This week started out with yet another rejection to a literary journal. By now, I’ve grown accostomed to it and hardly felt the sting. And what was also a “light at the end of the tunnel” was the fact that this was a personal rejection.
A personal rejection marks a place in a writer’s career where you’re going from unpublishable garbage, to better garbage that could be publishable with some further tweaks and development. The editor is a busy, busy person. They don’t have luxury to dole out comments to every submission. So when they do, you know they found something they liked worthy enough to spend their limited time on explaining why they’re rejecting it!
To add to my optimism, the rejection included the words “very well written,” so suffice it to say, I felt myself pretty nifty and going in the right direction.
Not 10 minutes later… I get my first acceptance for a different story I’d submitted four months ago. What? Do my eyes deceive me?
I read the email five more times to be sure.
Yes! It’s true!
I’m officially going to be a paid author when my story is published in Bards & Sages Quarterly July edition. I’ll be sure to post a link to the free version in July for your reading enjoyment.
Now, I’m starting on the first stepping stone as a professional writer. This is a 500 word story paid at the semi-pro rate of 2 cents a word. Obviously, I’m not driving off in a Tesla anytime soon, but it’s not about money. It’s about building credentials and making connections. This is the first real step to carve out a place in the literary world and I couldn’t be more excited.
So, naturally, the first thing I do is tell friends, both writerly and regular, and family.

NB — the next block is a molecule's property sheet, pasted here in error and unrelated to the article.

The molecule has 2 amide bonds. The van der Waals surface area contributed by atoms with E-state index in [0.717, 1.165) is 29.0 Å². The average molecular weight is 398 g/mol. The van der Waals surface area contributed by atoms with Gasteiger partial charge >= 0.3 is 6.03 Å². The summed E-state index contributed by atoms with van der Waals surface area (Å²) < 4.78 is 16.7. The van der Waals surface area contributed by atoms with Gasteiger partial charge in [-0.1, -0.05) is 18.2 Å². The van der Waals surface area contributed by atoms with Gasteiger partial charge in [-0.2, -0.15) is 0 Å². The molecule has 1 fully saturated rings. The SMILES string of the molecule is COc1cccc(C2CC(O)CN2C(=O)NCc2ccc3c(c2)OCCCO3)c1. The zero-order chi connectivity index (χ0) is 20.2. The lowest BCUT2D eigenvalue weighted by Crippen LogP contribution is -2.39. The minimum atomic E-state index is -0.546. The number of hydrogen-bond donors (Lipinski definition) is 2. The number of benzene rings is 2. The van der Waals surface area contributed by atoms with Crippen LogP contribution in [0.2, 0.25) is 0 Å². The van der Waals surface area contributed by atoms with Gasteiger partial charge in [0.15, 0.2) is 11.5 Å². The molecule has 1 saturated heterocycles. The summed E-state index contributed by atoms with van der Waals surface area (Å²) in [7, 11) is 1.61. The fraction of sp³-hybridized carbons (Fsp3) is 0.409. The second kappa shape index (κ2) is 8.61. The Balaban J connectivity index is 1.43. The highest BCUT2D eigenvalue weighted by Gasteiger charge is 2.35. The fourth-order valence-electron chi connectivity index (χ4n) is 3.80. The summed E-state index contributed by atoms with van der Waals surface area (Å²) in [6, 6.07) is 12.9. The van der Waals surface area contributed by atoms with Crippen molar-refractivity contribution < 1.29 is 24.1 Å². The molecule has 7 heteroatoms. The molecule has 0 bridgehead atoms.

I think the only group which can understand the monumental step I’ve taken are my writerly friends. The true friends were excited and told me congratulations. They know how big a deal this is and how difficult it is to make that step from aspiring author to published author.
The not so good friends? They either ignored my excited messages or jokingly said “I hate you,” which sounded pretty convincing. I suppose I shouldn’t be surprised. Writers are competitive people.
What about regular friends and family? Sure, they know how hard I’ve been working and are excited for me. But it’s natural they judge the level of achievement by the amount of dollars. 10$ is what I spent on lunch, and people don’t expect that as an impressive payout for a piece of published fiction. It’s not much, but given the fact that this is only 500 words and I have no other previous publishing experience for the editor to work with, I can’t complain. And like I said, it’s about credentials which can’t be bought, not money. But still, I know I won’t get true respect until I have numbers regular people can relate to as “successful.”
So my first publication has been full of expected and unexpected feelings. And if these are writer problems, I’m glad to have them.
My advice to aspiring writers is to not be afraid to start small. I’m querying two novels, so it’s not like I don’t have the work to publish. But it’s far more difficult to sell 80,000 words than 500. It’s also a lot easier to polish a small snippet of work for publication and there are plenty of places to submit. And now that I’ve got my foot in the door, I can tack on the sparkly “traditional publication” credit to my bio. That, my friend, is golden! And exactly why I’ve started writing flash fiction. I’m excited to begin building my credentials in the professional market, and I’m thrilled to have all of you readers with me during these baby steps of my journey. You keep me motivated and believing in myself everyday. Thank you, and happy writing!